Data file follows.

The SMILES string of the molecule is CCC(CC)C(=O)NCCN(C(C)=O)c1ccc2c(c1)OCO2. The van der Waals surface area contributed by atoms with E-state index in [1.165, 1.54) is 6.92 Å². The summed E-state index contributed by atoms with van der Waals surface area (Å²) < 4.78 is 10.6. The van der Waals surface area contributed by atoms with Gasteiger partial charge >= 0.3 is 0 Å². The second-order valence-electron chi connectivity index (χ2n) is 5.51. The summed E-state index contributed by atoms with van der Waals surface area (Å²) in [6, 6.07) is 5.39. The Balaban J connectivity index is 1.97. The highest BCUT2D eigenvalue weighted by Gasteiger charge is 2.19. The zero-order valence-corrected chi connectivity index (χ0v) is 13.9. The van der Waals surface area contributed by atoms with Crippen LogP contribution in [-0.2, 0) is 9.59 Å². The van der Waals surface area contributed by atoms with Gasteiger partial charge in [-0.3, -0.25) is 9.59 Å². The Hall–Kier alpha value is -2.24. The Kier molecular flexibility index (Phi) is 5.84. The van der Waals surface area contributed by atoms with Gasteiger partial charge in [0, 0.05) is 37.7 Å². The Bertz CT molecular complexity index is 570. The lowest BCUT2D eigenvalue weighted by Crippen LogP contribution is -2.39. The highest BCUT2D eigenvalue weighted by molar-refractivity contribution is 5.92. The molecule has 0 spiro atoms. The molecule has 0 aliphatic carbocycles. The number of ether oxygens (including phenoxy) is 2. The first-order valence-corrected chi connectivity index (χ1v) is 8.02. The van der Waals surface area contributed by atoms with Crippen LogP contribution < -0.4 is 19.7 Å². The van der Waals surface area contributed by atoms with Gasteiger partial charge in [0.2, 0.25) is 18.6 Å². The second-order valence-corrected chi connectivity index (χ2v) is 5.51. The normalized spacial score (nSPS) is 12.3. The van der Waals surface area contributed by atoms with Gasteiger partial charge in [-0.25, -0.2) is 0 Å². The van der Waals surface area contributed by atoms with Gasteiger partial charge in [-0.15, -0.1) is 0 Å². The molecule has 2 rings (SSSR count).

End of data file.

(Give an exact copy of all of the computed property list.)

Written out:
The SMILES string of the molecule is CCC(CC)C(=O)NCCN(C(C)=O)c1ccc2c(c1)OCO2. The van der Waals surface area contributed by atoms with E-state index in [1.165, 1.54) is 6.92 Å². The summed E-state index contributed by atoms with van der Waals surface area (Å²) < 4.78 is 10.6. The van der Waals surface area contributed by atoms with Gasteiger partial charge >= 0.3 is 0 Å². The second-order valence-electron chi connectivity index (χ2n) is 5.51. The summed E-state index contributed by atoms with van der Waals surface area (Å²) in [6, 6.07) is 5.39. The Balaban J connectivity index is 1.97. The highest BCUT2D eigenvalue weighted by Gasteiger charge is 2.19. The zero-order valence-corrected chi connectivity index (χ0v) is 13.9. The van der Waals surface area contributed by atoms with Crippen LogP contribution in [-0.2, 0) is 9.59 Å². The van der Waals surface area contributed by atoms with Gasteiger partial charge in [-0.3, -0.25) is 9.59 Å². The Hall–Kier alpha value is -2.24. The Kier molecular flexibility index (Phi) is 5.84. The van der Waals surface area contributed by atoms with Gasteiger partial charge in [0, 0.05) is 37.7 Å². The Bertz CT molecular complexity index is 570. The lowest BCUT2D eigenvalue weighted by Crippen LogP contribution is -2.39. The highest BCUT2D eigenvalue weighted by molar-refractivity contribution is 5.92. The molecule has 0 spiro atoms. The molecule has 0 aliphatic carbocycles. The number of ether oxygens (including phenoxy) is 2. The first-order valence-corrected chi connectivity index (χ1v) is 8.02. The van der Waals surface area contributed by atoms with Crippen LogP contribution < -0.4 is 19.7 Å². The van der Waals surface area contributed by atoms with Gasteiger partial charge in [0.2, 0.25) is 18.6 Å². The second-order valence-corrected chi connectivity index (χ2v) is 5.51. The normalized spacial score (nSPS) is 12.3. The van der Waals surface area contributed by atoms with Gasteiger partial charge in [-0.25, -0.2) is 0 Å². The van der Waals surface area contributed by atoms with Gasteiger partial charge in [-0.15, -0.1) is 0 Å². The molecule has 2 rings (SSSR count).